The exhibition includes oral storytelling, animation, writing, and artwork from a selection of the participating London schools.
Narrator: Many of the paintings in the National Gallery collection depict stories from, for example, mythology, the Christian faith or history. In a significant number of the pictures this narrative is not a known narrative, but is simply suggested, offering the viewer a story seed for them to nurture by drawing on the clues in the painting as well as their own memories and imagination. In this way any possible number of narratives can be created from the same painting.
Storyteller: Making that extraordinary screeching noise.
Narrator: The National Gallery's paintings provide windows into other times and other places, transporting the viewer to worlds that are different from our own and yet surprisingly similar, connected through common themes such as conflict, identity and love.
Although the richness of these stories makes the Gallery's collection a powerful resource, this is not the only crucial factor. The immediacy of a visual stimulus cannot be underestimated. With the potential barrier of text removed, the narratives are quite literally transformed from black and white to multicolour and then presented, frozen, in one specific moment of high drama.
It is the concentration of story into a single, accessible image that captures and engages all children, inviting their curiosity, igniting their discussion and, in turn, instilling confidence and passion. This confidence and passion reaches well beyond the confines of a given project or classroom.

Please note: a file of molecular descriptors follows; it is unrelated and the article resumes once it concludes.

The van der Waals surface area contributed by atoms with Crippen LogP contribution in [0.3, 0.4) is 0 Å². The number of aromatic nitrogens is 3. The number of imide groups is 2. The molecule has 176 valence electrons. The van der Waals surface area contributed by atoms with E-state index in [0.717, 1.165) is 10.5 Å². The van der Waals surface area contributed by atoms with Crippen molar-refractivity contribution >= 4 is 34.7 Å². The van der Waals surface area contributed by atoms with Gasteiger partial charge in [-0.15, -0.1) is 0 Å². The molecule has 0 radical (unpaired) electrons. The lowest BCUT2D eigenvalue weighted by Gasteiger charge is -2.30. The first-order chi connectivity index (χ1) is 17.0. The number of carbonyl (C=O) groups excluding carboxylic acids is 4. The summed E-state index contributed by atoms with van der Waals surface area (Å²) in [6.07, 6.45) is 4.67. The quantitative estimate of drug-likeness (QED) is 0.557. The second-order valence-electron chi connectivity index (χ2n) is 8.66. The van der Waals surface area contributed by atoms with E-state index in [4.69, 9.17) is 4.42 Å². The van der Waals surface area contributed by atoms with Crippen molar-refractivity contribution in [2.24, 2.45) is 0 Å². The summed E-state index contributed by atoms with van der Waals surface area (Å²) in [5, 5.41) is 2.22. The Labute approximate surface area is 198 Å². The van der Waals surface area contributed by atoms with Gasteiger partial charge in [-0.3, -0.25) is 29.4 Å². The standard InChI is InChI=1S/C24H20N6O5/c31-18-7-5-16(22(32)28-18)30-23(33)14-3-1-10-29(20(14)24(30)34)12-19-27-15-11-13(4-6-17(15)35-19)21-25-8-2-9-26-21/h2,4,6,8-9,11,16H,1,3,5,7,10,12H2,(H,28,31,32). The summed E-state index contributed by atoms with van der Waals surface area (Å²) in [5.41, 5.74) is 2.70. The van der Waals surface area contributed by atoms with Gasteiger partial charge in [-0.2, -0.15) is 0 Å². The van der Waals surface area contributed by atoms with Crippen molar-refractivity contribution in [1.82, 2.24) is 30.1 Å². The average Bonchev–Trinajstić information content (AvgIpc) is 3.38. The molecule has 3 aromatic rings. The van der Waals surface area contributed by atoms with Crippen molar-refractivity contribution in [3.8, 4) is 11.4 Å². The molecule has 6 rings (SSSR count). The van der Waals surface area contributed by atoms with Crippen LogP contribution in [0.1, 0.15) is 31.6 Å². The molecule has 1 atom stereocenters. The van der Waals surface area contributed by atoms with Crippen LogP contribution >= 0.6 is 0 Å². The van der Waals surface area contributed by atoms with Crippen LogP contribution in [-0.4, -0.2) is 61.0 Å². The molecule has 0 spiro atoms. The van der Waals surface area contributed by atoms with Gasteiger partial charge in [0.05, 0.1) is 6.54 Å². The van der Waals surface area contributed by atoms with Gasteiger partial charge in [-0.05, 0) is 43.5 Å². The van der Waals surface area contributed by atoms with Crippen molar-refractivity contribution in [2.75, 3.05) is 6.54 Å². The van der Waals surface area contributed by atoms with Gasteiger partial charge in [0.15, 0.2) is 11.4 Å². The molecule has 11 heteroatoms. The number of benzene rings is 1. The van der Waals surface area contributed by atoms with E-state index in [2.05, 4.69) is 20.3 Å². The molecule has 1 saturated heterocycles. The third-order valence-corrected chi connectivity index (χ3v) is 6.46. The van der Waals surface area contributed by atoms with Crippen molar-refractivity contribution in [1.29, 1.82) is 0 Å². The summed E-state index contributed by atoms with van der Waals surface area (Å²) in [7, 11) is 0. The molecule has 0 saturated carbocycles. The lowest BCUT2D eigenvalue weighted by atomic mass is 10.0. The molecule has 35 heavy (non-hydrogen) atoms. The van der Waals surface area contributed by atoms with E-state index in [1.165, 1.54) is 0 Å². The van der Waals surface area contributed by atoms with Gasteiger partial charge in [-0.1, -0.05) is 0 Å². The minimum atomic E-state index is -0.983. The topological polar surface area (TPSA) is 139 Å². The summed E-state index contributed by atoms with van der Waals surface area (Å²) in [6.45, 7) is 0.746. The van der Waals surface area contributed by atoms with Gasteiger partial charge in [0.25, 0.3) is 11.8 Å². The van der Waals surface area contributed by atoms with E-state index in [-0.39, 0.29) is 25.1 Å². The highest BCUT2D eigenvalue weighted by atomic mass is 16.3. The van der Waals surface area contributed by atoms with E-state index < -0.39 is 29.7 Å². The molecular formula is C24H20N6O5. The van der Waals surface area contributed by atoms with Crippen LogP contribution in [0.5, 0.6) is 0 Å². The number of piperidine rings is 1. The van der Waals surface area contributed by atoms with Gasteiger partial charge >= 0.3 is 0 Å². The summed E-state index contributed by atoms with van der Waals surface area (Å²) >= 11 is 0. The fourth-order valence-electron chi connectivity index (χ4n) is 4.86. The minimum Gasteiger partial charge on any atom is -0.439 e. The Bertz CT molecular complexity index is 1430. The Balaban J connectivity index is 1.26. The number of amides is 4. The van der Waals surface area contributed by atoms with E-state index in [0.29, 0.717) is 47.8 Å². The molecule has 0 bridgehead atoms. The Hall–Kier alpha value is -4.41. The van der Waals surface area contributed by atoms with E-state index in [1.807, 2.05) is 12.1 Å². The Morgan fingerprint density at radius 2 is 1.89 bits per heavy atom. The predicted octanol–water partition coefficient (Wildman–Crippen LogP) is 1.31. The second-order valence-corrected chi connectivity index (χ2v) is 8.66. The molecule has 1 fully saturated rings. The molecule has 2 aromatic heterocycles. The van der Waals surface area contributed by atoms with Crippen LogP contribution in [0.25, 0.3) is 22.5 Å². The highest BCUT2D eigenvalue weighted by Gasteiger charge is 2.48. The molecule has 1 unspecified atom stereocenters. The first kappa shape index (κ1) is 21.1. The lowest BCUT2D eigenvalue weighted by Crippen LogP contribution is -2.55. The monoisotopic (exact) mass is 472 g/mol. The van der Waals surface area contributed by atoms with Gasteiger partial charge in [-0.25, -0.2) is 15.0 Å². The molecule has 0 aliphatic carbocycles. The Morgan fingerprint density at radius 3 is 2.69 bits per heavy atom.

Girl: An eagle.
Teacher: An eagle!
Narrator: This premise was the basis of the two projects celebrated in the 'Out of Art into Literacy' exhibition. The quality of the children's work and the testimonies from pupils, teachers and parents reflect the level of engagement, inspiration and transformation that was enabled as a result.
Teachers from 22 schools and their 1,200 pupils worked with the National Gallery over nine months on one of two projects: 'Into the Frame', centred on Frank Cottrell Boyce's book 'Framed', and 'Out of Art into Storytelling'.
Storyteller: ... a huge fish with sharp, jagged teeth, and it rose up and opened its jaws and it was so large it looked as if it was about to swallow him, and Raphael called from the bank, 'hit it with your staff!'
Narrator: Both projects began with teachers engaging in an extended period of training. This was significant as they explored for themselves as learners, discovering for themselves the confidence and skill of working with and from paintings, through talk and drama into storytelling.
It was by having the opportunity to reflect and develop their own understanding of the underlying thinking and processes behind the techniques they were experiencing that the teachers were able to take ownership, which translated into innovation and creative risk-taking in the classroom, to the benefit of their pupils.
Girl: Look at that tiny one!
Narrator: The book 'Framed', by Frank Cottrell Boyce, is set in a tiny Welsh village called Manod. In the novel, when the National Gallery is under threat from flooding, the paintings are sent to Manod to be stored in the local slate mine for safe (or not so safe, as it turns out) keeping.